Archive for the ‘Photography Tips/Techniques’ Category

Cinemagraph: My First Attempt

Friday, July 8th, 2011

As most of you know, I love photography. But I also really like cinematography, and now that digital SLRs can take video there are interesting possibilities where video and still photos meet. I will be writing more about this in the future, but one of the most interesting techniques is cinemagraphs (which remind me of the moving photos in Harry Potter), because they are more photograph than movie.

Here is my first attempt, of high school senior Katie. I hope you like it.


Fine Art Photo at Dusk

Thursday, June 2nd, 2011

I love the color the sky gets shortly after sunset, especially contrasted with the warm glow of tungsten lights. It is an amazing time to take pictures of cities and architecture.


Fine Art Photos: Mallards

Wednesday, April 20th, 2011

This is a special installment of my Fine Art Photo of the Week especially for fans of mallards. Spring is here and the mating race is on, which is a great time to photograph water fowl. The first image (my actual photo of the week) was taken with a Lensbaby Composer and the Pinhole/Zone Plate optic. It is definitely one of my favorite lenses for experimentation and creative image making.


The conditions were good for me to take some other great shots of the mallards that were flying around Westwood Nature Center. Enjoy these bonus images:


Photography is about Light and Timing

Friday, April 8th, 2011

One of my favorite things to do with landscape photography is revisit the same subject many times, because the lighting and mood can be so very different. When I find a compelling subject, I will often go back multiple times and in different seasons.

But sometimes you can catch a similar transformation within only a few hours. The pictures below demonstrate how different the mood can be in just a couple hours of time. Light changes quickly, so I make sure to carry my camera with me as often as possible, because I can’t count on lighting to stay the same for long or to ever recreate a moment.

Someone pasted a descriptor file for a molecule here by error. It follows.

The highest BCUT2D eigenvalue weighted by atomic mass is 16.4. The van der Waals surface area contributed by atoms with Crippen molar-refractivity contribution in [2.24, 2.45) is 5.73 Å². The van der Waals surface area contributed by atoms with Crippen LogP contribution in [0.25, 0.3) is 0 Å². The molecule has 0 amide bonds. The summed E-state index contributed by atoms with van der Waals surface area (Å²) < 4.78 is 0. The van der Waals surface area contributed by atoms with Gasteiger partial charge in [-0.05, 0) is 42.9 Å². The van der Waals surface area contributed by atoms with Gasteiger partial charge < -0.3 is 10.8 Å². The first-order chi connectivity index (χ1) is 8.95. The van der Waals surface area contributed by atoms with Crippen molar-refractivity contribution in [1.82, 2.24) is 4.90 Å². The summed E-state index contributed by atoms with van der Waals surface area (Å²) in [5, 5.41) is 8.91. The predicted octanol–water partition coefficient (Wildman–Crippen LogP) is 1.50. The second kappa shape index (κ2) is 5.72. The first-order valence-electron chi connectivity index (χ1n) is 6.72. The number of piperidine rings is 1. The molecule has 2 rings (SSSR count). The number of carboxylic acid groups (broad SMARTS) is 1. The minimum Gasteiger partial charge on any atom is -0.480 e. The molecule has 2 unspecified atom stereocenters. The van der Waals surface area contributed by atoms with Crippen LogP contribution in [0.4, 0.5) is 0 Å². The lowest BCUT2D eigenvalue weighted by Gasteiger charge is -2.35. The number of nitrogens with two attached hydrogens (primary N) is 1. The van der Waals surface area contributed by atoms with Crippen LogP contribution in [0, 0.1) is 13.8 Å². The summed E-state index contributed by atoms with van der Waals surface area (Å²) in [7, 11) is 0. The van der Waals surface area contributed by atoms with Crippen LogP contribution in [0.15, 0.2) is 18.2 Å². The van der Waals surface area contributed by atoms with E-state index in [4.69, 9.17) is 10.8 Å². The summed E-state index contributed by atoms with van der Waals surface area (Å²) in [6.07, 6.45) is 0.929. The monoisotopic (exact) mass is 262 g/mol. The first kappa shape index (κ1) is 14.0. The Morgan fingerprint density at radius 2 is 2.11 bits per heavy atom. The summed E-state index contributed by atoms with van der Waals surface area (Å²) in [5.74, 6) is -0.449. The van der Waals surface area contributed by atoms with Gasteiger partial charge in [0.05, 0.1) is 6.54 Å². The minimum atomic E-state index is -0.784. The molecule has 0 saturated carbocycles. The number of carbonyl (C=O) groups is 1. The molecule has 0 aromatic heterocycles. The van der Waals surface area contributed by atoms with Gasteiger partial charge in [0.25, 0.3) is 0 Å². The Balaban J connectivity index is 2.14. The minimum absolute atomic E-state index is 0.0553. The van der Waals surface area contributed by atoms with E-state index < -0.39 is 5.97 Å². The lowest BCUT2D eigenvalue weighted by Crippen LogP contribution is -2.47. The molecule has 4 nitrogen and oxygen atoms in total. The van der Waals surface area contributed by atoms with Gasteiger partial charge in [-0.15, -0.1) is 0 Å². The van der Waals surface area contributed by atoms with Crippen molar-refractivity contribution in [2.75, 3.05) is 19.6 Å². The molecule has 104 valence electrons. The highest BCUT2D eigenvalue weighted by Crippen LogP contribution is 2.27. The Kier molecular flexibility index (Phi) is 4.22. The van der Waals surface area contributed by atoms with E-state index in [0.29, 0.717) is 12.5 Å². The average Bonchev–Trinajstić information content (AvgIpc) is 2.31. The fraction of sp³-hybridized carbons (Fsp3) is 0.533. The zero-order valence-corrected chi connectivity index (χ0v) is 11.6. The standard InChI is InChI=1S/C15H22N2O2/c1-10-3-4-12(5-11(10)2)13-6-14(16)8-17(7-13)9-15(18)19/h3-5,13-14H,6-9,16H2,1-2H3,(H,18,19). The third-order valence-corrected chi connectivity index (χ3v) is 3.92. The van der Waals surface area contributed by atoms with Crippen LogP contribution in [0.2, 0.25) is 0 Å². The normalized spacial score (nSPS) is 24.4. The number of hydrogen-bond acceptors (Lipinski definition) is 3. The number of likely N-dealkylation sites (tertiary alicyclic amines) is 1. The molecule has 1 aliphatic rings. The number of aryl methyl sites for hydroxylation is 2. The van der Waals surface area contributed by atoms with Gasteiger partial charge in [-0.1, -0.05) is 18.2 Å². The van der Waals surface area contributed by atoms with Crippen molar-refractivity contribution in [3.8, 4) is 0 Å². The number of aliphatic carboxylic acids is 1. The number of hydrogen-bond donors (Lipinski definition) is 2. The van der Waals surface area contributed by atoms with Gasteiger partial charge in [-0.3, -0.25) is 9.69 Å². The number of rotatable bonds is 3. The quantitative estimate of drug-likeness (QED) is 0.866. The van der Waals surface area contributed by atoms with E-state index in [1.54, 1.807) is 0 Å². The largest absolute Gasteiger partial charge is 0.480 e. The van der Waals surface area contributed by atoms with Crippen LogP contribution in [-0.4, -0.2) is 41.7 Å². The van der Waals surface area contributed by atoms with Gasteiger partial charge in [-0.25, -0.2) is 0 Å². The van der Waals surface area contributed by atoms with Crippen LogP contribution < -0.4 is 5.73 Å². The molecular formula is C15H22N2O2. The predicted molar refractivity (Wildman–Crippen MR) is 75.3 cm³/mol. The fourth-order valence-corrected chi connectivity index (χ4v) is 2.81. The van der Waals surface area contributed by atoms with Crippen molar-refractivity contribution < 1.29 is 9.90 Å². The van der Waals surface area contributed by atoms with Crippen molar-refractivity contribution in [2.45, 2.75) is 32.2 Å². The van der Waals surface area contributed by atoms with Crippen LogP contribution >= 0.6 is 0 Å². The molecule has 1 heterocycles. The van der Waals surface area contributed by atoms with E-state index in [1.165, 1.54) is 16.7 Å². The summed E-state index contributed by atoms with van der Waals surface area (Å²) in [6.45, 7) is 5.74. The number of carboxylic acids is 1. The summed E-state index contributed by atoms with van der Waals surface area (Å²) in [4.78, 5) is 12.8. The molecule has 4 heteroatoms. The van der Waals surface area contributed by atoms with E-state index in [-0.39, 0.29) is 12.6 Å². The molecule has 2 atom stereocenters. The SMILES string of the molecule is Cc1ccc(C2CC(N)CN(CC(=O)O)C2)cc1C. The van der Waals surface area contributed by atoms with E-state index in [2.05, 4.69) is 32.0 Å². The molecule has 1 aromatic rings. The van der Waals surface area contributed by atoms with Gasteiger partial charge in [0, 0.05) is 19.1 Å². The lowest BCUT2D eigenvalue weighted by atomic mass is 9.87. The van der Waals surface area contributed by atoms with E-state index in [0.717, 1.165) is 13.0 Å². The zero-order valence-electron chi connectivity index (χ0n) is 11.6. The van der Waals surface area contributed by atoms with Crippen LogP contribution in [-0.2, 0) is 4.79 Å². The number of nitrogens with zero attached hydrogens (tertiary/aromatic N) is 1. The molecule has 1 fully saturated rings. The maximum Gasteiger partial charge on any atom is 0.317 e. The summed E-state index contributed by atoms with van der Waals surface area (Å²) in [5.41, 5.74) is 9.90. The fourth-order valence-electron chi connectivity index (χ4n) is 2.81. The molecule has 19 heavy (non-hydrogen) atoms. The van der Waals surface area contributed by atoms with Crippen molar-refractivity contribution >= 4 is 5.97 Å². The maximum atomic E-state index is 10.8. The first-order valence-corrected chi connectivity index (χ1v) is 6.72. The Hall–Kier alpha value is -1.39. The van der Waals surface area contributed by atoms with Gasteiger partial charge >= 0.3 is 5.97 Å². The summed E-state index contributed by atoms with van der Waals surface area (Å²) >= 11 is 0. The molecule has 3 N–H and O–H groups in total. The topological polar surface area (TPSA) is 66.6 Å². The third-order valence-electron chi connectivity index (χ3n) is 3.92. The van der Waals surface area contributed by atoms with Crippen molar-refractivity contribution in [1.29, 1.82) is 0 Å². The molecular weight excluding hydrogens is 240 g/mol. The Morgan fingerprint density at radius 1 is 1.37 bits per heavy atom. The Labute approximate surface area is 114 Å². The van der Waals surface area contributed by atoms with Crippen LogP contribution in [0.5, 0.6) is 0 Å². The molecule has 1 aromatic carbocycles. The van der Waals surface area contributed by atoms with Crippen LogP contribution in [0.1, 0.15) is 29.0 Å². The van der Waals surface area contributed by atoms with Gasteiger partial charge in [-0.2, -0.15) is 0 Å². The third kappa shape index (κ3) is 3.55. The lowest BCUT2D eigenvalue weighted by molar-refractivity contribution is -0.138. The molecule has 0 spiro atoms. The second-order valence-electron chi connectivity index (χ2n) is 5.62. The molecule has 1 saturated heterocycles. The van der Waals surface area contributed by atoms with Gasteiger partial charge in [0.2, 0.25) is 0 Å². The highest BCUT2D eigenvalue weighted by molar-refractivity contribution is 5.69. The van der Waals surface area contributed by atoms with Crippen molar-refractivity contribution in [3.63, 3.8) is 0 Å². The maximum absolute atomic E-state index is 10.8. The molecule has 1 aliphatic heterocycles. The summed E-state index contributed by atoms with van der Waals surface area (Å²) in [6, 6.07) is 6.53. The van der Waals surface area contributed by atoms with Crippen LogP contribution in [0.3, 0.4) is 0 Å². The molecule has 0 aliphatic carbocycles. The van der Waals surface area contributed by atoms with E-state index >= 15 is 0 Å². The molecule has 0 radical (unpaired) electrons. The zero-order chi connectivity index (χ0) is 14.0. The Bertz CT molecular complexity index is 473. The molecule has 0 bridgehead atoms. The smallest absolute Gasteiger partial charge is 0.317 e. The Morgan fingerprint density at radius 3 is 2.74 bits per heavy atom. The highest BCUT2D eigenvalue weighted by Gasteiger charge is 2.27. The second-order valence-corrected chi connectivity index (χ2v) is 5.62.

This idea was strongly influenced by some of Claude Monet’s later paintings.

Taking pictures of the same subject on multiple occasions is a great way to learn how timing and light affect the overall feeling of a photograph, and it is a great exercise for anyone who wants to be more expressive with their photography. Why not try it out yourself?


Minneapolis Skyline Double Exposure

Thursday, October 1st, 2009

Even though I really enjoy the quality and convenience of making photographs digitally, I still find it very enjoyable to get out my film camera every now and then. To make this double exposure of the Minneapolis skyline, I used one of my favorite techniques. I usually vary the procedure each time, but I follow these general steps:

  1. Load film into camera and manually set the ASA to double the actual ISO (for this roll of Kodak ISO 100 I set the ASA to 200).
  2. Expose each picture normally (TIP: it helps to keep the orientation the same for each shot, either vertical or horizontal).
  3. Rewind the film (be sure to leave the leader out so you can load it again).
  4. Repeat steps 1—3.
  5. Develop normally and see what you got!

For the initial exposure of each image, I used a Lensbaby Composer to photograph nature along Minnesota’s North Shore. The second exposure of each image is made of Minneapolis and its urban surroundings near St. Anthony and Main. This picture was taken from the Stone Arch Bridge.

I encourage you to try this out for yourself. If you have any questions about the process or would like to share your results with me, send me an email or find me on Facebook at

Minneapolis Double Exposure